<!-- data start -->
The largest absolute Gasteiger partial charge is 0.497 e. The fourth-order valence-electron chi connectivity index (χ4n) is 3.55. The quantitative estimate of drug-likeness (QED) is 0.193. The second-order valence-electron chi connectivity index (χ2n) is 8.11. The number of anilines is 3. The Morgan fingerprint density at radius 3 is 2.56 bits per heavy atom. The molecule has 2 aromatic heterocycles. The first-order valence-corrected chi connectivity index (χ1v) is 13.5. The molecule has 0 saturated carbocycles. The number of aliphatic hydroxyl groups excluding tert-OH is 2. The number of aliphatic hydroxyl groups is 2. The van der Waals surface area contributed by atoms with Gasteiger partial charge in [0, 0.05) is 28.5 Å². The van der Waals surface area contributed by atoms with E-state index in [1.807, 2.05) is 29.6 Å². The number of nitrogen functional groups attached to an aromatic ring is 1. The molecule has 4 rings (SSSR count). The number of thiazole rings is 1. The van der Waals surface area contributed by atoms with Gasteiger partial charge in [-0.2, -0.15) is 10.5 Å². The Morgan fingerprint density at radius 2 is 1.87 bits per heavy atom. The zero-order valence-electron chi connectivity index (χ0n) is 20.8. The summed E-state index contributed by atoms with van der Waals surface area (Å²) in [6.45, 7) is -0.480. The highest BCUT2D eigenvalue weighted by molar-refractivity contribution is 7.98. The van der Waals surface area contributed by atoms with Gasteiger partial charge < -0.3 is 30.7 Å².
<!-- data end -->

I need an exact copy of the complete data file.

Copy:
The largest absolute Gasteiger partial charge is 0.497 e. The fourth-order valence-electron chi connectivity index (χ4n) is 3.55. The quantitative estimate of drug-likeness (QED) is 0.193. The second-order valence-electron chi connectivity index (χ2n) is 8.11. The number of anilines is 3. The Morgan fingerprint density at radius 3 is 2.56 bits per heavy atom. The molecule has 2 aromatic heterocycles. The first-order valence-corrected chi connectivity index (χ1v) is 13.5. The molecule has 0 saturated carbocycles. The number of aliphatic hydroxyl groups excluding tert-OH is 2. The number of aliphatic hydroxyl groups is 2. The van der Waals surface area contributed by atoms with Gasteiger partial charge in [0, 0.05) is 28.5 Å². The van der Waals surface area contributed by atoms with E-state index in [1.807, 2.05) is 29.6 Å². The number of nitrogen functional groups attached to an aromatic ring is 1. The molecule has 4 rings (SSSR count). The number of thiazole rings is 1. The van der Waals surface area contributed by atoms with Gasteiger partial charge in [-0.2, -0.15) is 10.5 Å². The Morgan fingerprint density at radius 2 is 1.87 bits per heavy atom. The zero-order valence-electron chi connectivity index (χ0n) is 20.8. The summed E-state index contributed by atoms with van der Waals surface area (Å²) in [6.45, 7) is -0.480. The highest BCUT2D eigenvalue weighted by molar-refractivity contribution is 7.98. The van der Waals surface area contributed by atoms with Gasteiger partial charge < -0.3 is 30.7 Å².